In my view Chadwick has done the church an immense favour by writing this book. The book has been reprinted many times, and it is widely used and referred to as a reliable source on the early church. The book does not read quite as easy as some modern works on church history, and this might be due to the fact that it was written in 1967, before the concept of 'user-friendliness' were popularised. The paragraphs are sometimes long (a single paragraph would often be longer than an entire page), and one wonders if the time has not perhaps arrived for a newer and easier to read version, edited to compensate for the collective attention deficiency disorder of the culture we live in. By doing so the book might be accessible to a much wider audience.
One specific drawback is that the "filioque" controversy, whether the Spirit proceeds from the Father alone or from the Father and the Son, is glossed over without the attention it deserves. This is one of the major doctrinal disputes to this day between the Eastern Orthodox and Roman Catholic churches, and was critically important at the time covered in this book (especially since the subtitle claims the book will take you down to the parting of ways between East and West). One general drawback is that the internecine theological squabbles aren't really placed in their proper context with respect to everday church life. They wind up seeming much more important to the laity than they probably really were.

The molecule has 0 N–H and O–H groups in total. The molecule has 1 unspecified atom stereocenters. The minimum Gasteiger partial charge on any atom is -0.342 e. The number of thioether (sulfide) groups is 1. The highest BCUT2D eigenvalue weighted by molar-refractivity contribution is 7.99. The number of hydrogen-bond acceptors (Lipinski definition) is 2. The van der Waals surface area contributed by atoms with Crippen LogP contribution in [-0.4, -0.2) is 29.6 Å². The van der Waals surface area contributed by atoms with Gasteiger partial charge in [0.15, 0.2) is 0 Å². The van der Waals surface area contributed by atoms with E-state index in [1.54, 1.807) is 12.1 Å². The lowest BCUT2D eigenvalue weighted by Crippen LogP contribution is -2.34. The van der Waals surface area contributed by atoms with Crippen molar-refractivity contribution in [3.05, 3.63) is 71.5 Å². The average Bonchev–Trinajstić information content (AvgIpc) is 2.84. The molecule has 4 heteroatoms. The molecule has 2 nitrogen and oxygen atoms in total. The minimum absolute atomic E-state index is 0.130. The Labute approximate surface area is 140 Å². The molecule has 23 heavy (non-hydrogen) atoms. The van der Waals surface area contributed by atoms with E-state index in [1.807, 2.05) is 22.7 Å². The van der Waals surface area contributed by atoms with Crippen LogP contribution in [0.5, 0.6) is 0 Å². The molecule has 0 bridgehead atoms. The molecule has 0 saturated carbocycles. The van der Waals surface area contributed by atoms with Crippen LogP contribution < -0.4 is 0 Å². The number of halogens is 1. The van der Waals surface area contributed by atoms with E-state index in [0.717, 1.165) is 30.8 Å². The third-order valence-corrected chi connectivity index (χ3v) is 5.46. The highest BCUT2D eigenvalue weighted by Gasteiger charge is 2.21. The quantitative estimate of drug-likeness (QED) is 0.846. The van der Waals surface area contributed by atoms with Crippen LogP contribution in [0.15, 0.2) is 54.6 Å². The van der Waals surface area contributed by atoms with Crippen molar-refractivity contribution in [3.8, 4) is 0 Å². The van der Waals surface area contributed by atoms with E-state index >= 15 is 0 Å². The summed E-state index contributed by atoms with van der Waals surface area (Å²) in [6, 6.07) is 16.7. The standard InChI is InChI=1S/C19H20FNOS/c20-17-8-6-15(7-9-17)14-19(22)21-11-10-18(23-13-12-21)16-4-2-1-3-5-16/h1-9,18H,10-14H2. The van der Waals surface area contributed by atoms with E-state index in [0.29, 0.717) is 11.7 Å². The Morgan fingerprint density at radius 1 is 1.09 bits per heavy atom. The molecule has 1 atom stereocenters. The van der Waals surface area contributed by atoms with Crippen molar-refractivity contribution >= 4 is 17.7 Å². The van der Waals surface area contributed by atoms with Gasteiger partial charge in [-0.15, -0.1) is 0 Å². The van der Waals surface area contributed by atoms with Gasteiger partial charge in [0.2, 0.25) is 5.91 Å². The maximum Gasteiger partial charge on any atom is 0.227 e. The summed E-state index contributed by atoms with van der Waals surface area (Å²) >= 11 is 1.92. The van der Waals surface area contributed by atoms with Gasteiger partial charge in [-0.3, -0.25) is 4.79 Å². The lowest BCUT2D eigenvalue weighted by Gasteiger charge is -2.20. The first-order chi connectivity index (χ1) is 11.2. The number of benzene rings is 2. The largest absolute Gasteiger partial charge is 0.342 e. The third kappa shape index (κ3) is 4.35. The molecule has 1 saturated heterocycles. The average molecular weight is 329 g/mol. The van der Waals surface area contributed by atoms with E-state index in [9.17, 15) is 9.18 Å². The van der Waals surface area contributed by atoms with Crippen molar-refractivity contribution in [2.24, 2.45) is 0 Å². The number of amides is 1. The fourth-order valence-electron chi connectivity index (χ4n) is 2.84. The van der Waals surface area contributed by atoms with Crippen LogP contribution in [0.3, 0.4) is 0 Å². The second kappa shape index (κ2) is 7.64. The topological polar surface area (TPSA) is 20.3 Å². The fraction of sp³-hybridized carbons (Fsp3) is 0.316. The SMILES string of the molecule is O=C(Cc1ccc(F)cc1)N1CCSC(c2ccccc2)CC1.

Two caveats, not necessarily drawbacks: it's best to know a little something about the Roman empire, like the broad outlines of its history. Chadwick doesn't assume that you are an expert, but this book comes in at just under 300 pages -- an achievement -- and the sacrifice is that the whole historical environment can't be treated in depth. Also, it's important to have some working knowledge, like one gets from living in the West, of the culture of the church.Read more ›
Most recent customer reviews
I found Chadwick's work to be a masterpiece and highly enjoybale. Every area of his scholarship (both from what I know and what others have written concerning his works) is as near... Read morePublished on Dec 10 2003 by Mel
If you want to find a place to start reading up on early church history, then this is the place to start. Read morePublished on June 30 2001
Chadwick's style is the perfect read for those wishing to have a deeper understanding of the early church. His clear writing on this subject conveys a great amount of insight.Published on April 2 2000 by Satomi Berry
Henry Chadwick is one of the foremost scholars of Church History. His style is clear and his presentation solid. Read morePublished on Jan. 4 2000 by David Bennett
This is a good book to build on one's knowledge of the early church if the reader already has a general knowledge of church history. Read morePublished on July 9 1999
Mr. Chadwick has produced an excellant book that contains information all Christians should know well. I did find the text some what difficult to follow. Read morePublished on Nov. 2 1998